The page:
Tuesday, March 31, 2009


alas, there have been SERIOUS computer issues in the goldfish household...

slowly getting things back together, but it will be a few more days until I am back to blogging again

ahhh - technology - wonderful when it's working,

but a giant pain in the butt when it's not!

Wednesday, March 25, 2009

the first of many...

So many of you have correctly noted that I need to make myself some hats...

This super-short hair cut of mine is wonderfully low maintenance, but BOY does it get breezy!


pattern used:
hook used:
  • 5.0mm hook
yarn used:
  • something different for every row! mostly 8ply... but I wasn't too fussy

  • love the idea of working through the back loops only
  • it gives a wonderful stretchy rib texture to the hat
  • this hat is comfy and oh so warm... exactly what I needed
  • I wore it to a BBQ last week, and got an amazing response. So many people are wanting to place orders so that they can have one too!
hat on me

Tuesday, March 24, 2009

crochet hairpin lace scarf

Last time we spoke, I was wanting to block this project... but the iron had not been seen since Mr Goldfish put it away for me. Well, I checked all of the obvious places and then gave up looking.

I conceded defeat, and asked the big question...

me: Huuuuunnnnn.... where's the iron???

he: in the bathroom cabinet, under the sink

How foolish of me not to have looked there first...

close up

pattern used
hook used
  • 4.0mm crochet hook
  • 2" hairpin staple
  • pattern calls for a much larger size to be used, but the 2" staple was the largest available to me
yarn used
  • Red Heart Bijou in Diamond

hairpin lace scarf

  • NEWSFLASH: if you are using a U-shaped hairpin crochet staple, you MUST remove the top bar prior to use... it is NOT a working part of the loom... it merely acts to keep your stitches from sliding off the loom when not in use! I learned this the HARD way!!! So a big thanks to my crochet buddy Dawn, who set me straight about this particular detail...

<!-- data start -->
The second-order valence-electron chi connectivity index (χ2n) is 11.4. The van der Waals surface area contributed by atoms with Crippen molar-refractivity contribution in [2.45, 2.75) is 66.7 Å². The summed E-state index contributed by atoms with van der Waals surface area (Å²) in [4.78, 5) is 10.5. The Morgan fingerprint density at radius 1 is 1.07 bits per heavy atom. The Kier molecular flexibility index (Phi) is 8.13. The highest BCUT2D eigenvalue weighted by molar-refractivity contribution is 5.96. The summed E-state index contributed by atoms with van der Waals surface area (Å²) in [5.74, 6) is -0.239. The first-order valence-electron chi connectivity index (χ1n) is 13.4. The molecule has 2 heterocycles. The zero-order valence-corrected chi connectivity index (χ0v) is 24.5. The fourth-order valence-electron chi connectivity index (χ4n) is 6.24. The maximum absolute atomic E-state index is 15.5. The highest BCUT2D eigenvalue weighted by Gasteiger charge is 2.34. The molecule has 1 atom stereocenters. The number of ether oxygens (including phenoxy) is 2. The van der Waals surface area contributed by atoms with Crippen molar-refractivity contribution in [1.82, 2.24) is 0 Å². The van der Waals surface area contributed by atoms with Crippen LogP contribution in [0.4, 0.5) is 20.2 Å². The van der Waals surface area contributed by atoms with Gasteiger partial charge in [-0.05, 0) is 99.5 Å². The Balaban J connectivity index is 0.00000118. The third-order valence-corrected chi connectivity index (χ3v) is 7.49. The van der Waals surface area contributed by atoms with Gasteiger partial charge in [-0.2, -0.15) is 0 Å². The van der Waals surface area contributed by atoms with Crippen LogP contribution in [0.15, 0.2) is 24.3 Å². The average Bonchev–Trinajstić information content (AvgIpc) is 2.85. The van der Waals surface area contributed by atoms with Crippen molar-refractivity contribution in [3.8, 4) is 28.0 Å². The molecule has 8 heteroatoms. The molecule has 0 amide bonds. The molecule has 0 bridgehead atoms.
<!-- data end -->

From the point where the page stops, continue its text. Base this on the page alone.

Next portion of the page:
• I discovered the hairpin lace is NOT DIFFICULT... most instructions just make it seem harder than they need to!
  • this pattern is available free to members of the Lisa's Designs group on Ravelry for the month of March... along with a couple of other hairpin lace patterns
  • although Lisa's instructions for the hairpin lace technique were very detailed... they just confused me!
  • there is an excellent video below, which many people have found helpful... but I still couldn't master the technique
  • in the end... the video below was the one which helped me figure out hairpin crochet

Monday, March 23, 2009


I've been desperately trying to master the technique of hairpin lace... and FINALLY I have the hang of it! Here's a sneak peek at what I have been working on, and I'll share more of the details with you tomorrow.

I would like to block it later today... if I can find the iron!

Mr Goldfish kindly put it away for me the other day, and I can't find it anywhere... wish me luck...


Friday, March 20, 2009

my... what big eyes you have grandma!

grandma needles

I like to call these my GRANDMA needles...

Those big eyes remind me of the story of Little Red Riding Hood... My what big eyes you have Grandma!

I love my wool needles to be big and chunky and blunt. The kind of needles that a three-year-old could thread. Darning in your yarn tails at the end of a project can be a monotonous enough task... you might as well make the threading part easy on yourself.

Today I'm hoping to finish darning the tails of my seraphina shawl and maybe even get it blocked, too... then I'll have some finished photos to share with you all.

Thursday, March 19, 2009

centre heart

centre heart square

pattern used:

hook used:
  • 5.0mm crochet hook

yarn used:
  • pattern calls for 10ply... I used an assortment of 8ply/DK weight reclaimed yarns
  • rounds 1, 2, 3 and 4 - dark burgundy
  • rounds 5 and 6 - cream
  • round 7 - camel fleck
  • round 8 - river gum green
  • round 9 - dark burgundy
  • round 10 - mid blue
  • round 11 - brown and white fleck
  • round 12 - burgundy

  • as always, I started with an adjustable magic ring
  • I need to learn to read patterns more carefully... for example... in round 2 where the pattern reads 2 tr in each of next 2 sc... it means 2 tr in each of next 2 sc... a total of 4tr... VERY IMPORTANT!!! I learned the hard way, and got frustrated beyond words that it wasn't working out properly. Thanks to a wonderful crochet buddy (that's you Daphne!) I was able to see the error of my ways.